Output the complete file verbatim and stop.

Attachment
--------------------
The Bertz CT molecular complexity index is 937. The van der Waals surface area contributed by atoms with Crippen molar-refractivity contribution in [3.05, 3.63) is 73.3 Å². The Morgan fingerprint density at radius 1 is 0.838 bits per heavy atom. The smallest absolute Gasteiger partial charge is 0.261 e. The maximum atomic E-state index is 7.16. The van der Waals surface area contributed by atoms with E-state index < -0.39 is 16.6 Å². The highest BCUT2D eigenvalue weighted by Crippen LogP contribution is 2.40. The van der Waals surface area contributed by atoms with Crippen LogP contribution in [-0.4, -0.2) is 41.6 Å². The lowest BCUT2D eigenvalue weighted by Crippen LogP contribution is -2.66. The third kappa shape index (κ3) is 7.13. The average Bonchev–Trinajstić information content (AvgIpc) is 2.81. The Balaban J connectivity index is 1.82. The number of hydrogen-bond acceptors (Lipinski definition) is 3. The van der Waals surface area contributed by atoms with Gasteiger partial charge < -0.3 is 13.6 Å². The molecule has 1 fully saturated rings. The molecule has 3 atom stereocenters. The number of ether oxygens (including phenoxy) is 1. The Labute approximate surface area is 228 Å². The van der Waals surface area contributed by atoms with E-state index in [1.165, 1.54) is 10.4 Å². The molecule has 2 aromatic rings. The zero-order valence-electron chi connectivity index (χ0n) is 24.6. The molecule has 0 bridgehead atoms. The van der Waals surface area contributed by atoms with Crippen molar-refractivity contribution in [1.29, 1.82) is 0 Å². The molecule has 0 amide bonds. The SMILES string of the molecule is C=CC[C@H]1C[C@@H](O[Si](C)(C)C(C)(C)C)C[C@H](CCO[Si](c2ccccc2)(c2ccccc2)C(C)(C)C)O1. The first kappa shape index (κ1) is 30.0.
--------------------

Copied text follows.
The Bertz CT molecular complexity index is 937. The van der Waals surface area contributed by atoms with Crippen molar-refractivity contribution in [3.05, 3.63) is 73.3 Å². The Morgan fingerprint density at radius 1 is 0.838 bits per heavy atom. The smallest absolute Gasteiger partial charge is 0.261 e. The maximum atomic E-state index is 7.16. The van der Waals surface area contributed by atoms with E-state index < -0.39 is 16.6 Å². The highest BCUT2D eigenvalue weighted by Crippen LogP contribution is 2.40. The van der Waals surface area contributed by atoms with Crippen LogP contribution in [-0.4, -0.2) is 41.6 Å². The lowest BCUT2D eigenvalue weighted by Crippen LogP contribution is -2.66. The third kappa shape index (κ3) is 7.13. The average Bonchev–Trinajstić information content (AvgIpc) is 2.81. The Balaban J connectivity index is 1.82. The number of hydrogen-bond acceptors (Lipinski definition) is 3. The van der Waals surface area contributed by atoms with Gasteiger partial charge < -0.3 is 13.6 Å². The molecule has 1 fully saturated rings. The molecule has 3 atom stereocenters. The number of ether oxygens (including phenoxy) is 1. The Labute approximate surface area is 228 Å². The van der Waals surface area contributed by atoms with E-state index in [1.165, 1.54) is 10.4 Å². The molecule has 2 aromatic rings. The zero-order valence-electron chi connectivity index (χ0n) is 24.6. The molecule has 0 bridgehead atoms. The van der Waals surface area contributed by atoms with Crippen molar-refractivity contribution in [1.29, 1.82) is 0 Å². The molecule has 0 amide bonds. The SMILES string of the molecule is C=CC[C@H]1C[C@@H](O[Si](C)(C)C(C)(C)C)C[C@H](CCO[Si](c2ccccc2)(c2ccccc2)C(C)(C)C)O1. The first kappa shape index (κ1) is 30.0.